Community leaders, at least, feel that Harvard is not doing enough: Richard Harding, Jr. of the Cambridge Public School Committee has blamed Harvard for doing little to help local poor and under-performing public schools. “I really need to know what the hell are they doing for us,” he said. Ten years after covertly buying land in Allston, Harvard has yet to publicize how its expansion will affect local residents. Community meetings and donations to build a library are no more than an excellent public relations campaign if the University ends up driving out residents.
Meanwhile, scandals over Harvard’s treatment of its workers—such as protests that forced the University to rehire a janitor fired for fainting due to a medical condition—have drawn attention to easily-overlooked problems—and people—within our community. Harvard’s next president needs to keep an eye on our reputation outside the academic world.
We must repair our image in our neighborhood and defy stereotypes about the Harvard bubble and its self-interested policies. The integrity of this institution rests not just on tallying up its Nobel Prize count, but also in the fair treatment of its workers and in its social and environmental responsibility to the community. The next president should continue initiatives such as payment in lieu of taxes program (PILOT) of 2005, in which Harvard significantly increased its payments to Cambridge for the tax-exempt land it owns. Harvard’s neighborhood respectability is as important as its global prestige and its wealth and reputation oblige it to set just and moral standards.
The next president should also address concerns about education and act both as a peer and leader to faculty—a “primus inter pares,” as Interim University President Derek C. Bok said. In order to maintain Harvard’s academic reputation, the new president must remain committed to undergraduates. Students come here to learn from the leaders in their fields, not to be the secondary concerns of preoccupied professors. It is important to continue work on teaching initiatives within the curricular review, but the new president should go further and introduce tenure for excellent pedagogy alongside research posts. Such actions would help to reduce the tension between research and teaching for the faculty so that the “publish or perish” climate does not interfere with professors’ critical role as educators.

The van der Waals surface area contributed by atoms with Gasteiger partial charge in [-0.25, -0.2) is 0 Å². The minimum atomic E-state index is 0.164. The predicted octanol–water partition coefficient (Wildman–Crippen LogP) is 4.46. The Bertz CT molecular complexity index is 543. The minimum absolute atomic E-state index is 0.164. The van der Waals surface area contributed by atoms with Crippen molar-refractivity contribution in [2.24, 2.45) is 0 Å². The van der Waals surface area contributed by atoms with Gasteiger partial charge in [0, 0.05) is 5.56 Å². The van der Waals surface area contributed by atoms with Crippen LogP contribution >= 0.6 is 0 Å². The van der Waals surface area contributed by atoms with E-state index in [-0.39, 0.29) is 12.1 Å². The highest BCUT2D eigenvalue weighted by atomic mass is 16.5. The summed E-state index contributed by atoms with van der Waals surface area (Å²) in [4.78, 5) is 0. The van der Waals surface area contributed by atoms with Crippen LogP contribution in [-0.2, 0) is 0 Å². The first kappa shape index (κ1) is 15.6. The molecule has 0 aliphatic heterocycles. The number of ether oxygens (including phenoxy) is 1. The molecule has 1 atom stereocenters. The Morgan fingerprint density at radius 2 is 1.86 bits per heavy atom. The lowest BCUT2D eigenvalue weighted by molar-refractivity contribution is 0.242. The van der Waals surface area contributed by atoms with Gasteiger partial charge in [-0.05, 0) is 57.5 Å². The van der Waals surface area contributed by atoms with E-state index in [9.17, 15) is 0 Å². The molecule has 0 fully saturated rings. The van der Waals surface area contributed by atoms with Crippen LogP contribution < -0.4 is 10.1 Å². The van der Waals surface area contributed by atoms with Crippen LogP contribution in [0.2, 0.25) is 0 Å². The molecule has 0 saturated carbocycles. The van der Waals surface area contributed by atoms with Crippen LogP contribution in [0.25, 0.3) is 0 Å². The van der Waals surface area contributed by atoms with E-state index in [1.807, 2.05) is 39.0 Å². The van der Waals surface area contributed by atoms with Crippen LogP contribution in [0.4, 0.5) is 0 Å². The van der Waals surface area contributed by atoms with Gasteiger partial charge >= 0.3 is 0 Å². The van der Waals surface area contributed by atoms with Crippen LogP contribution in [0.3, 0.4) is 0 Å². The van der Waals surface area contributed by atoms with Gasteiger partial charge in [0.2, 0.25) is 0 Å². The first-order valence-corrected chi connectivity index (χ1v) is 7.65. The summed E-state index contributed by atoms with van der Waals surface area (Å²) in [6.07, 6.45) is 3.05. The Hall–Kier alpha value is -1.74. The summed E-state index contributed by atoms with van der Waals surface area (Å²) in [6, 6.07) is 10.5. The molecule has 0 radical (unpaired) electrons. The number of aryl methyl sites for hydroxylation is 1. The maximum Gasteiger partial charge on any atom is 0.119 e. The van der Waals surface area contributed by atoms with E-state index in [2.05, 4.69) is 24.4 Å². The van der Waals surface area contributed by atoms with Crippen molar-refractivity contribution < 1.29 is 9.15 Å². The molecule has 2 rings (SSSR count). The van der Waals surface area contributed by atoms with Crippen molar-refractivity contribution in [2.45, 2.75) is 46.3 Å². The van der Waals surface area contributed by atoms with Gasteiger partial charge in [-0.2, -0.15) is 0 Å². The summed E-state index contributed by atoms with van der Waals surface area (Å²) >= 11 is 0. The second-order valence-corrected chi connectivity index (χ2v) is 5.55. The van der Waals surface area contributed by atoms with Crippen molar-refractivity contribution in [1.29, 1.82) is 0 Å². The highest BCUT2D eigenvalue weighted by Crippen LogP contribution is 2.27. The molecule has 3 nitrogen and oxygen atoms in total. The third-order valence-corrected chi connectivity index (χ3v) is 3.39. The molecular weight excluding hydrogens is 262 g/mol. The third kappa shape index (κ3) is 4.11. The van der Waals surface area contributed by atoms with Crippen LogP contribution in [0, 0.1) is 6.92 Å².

Finally, as part of his or her obligation to undergraduates, the president must listen to campus leaders. Campus groups have proven students’ eagerness to participate in the administration of their school and the president must regard students as critical shareholders in the administration of the University. Student leaders seek a president who will listen to them and prioritize undergraduate interests.
Undergraduates will not be the secondary cares of Harvard’s administration and professors. The next president must consider student needs and consult their vision for their community. Students have been active in the community, improving Harvard’s reputation as a good neighbor. Similarly, the president must not weigh Harvard’s global prestige before its responsibility to its community, both in and outside its walls.
Rachel M. Singh ’10, a Crimson editorial editor, lives in Matthews Hall.